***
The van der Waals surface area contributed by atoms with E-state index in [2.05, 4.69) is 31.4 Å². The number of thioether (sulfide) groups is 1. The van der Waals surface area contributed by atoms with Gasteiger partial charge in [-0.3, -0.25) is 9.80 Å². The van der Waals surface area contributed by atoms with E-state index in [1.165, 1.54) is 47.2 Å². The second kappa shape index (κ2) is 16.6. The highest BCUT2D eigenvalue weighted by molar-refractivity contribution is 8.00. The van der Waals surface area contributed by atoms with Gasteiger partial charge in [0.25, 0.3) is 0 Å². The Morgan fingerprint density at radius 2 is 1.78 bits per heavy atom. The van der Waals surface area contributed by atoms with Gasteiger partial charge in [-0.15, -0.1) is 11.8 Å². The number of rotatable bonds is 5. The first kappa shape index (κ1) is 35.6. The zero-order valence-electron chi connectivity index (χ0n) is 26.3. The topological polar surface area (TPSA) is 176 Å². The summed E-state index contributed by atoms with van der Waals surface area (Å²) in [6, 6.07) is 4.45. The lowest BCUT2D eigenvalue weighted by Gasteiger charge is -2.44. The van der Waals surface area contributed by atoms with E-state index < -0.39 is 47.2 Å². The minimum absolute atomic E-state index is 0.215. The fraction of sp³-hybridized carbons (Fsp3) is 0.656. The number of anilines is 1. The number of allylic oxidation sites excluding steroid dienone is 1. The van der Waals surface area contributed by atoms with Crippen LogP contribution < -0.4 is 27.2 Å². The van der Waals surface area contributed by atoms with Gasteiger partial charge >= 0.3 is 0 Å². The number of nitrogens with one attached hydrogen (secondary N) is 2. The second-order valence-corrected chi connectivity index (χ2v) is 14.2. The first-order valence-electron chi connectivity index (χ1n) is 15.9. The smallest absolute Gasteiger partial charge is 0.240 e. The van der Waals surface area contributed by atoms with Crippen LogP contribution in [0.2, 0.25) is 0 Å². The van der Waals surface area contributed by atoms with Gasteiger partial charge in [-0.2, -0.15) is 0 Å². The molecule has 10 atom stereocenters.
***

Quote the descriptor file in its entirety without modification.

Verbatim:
The van der Waals surface area contributed by atoms with E-state index in [2.05, 4.69) is 31.4 Å². The number of thioether (sulfide) groups is 1. The van der Waals surface area contributed by atoms with Gasteiger partial charge in [-0.3, -0.25) is 9.80 Å². The van der Waals surface area contributed by atoms with E-state index in [1.165, 1.54) is 47.2 Å². The second kappa shape index (κ2) is 16.6. The highest BCUT2D eigenvalue weighted by molar-refractivity contribution is 8.00. The van der Waals surface area contributed by atoms with Gasteiger partial charge in [0.25, 0.3) is 0 Å². The Morgan fingerprint density at radius 2 is 1.78 bits per heavy atom. The van der Waals surface area contributed by atoms with Gasteiger partial charge in [-0.15, -0.1) is 11.8 Å². The number of rotatable bonds is 5. The first kappa shape index (κ1) is 35.6. The zero-order valence-electron chi connectivity index (χ0n) is 26.3. The topological polar surface area (TPSA) is 176 Å². The summed E-state index contributed by atoms with van der Waals surface area (Å²) in [6, 6.07) is 4.45. The lowest BCUT2D eigenvalue weighted by Gasteiger charge is -2.44. The van der Waals surface area contributed by atoms with E-state index < -0.39 is 47.2 Å². The minimum absolute atomic E-state index is 0.215. The fraction of sp³-hybridized carbons (Fsp3) is 0.656. The number of anilines is 1. The number of allylic oxidation sites excluding steroid dienone is 1. The van der Waals surface area contributed by atoms with Crippen LogP contribution < -0.4 is 27.2 Å². The van der Waals surface area contributed by atoms with Gasteiger partial charge >= 0.3 is 0 Å². The number of nitrogens with one attached hydrogen (secondary N) is 2. The second-order valence-corrected chi connectivity index (χ2v) is 14.2. The first-order valence-electron chi connectivity index (χ1n) is 15.9. The smallest absolute Gasteiger partial charge is 0.240 e. The van der Waals surface area contributed by atoms with Crippen LogP contribution in [0.2, 0.25) is 0 Å². The van der Waals surface area contributed by atoms with Gasteiger partial charge in [-0.2, -0.15) is 0 Å². The molecule has 10 atom stereocenters.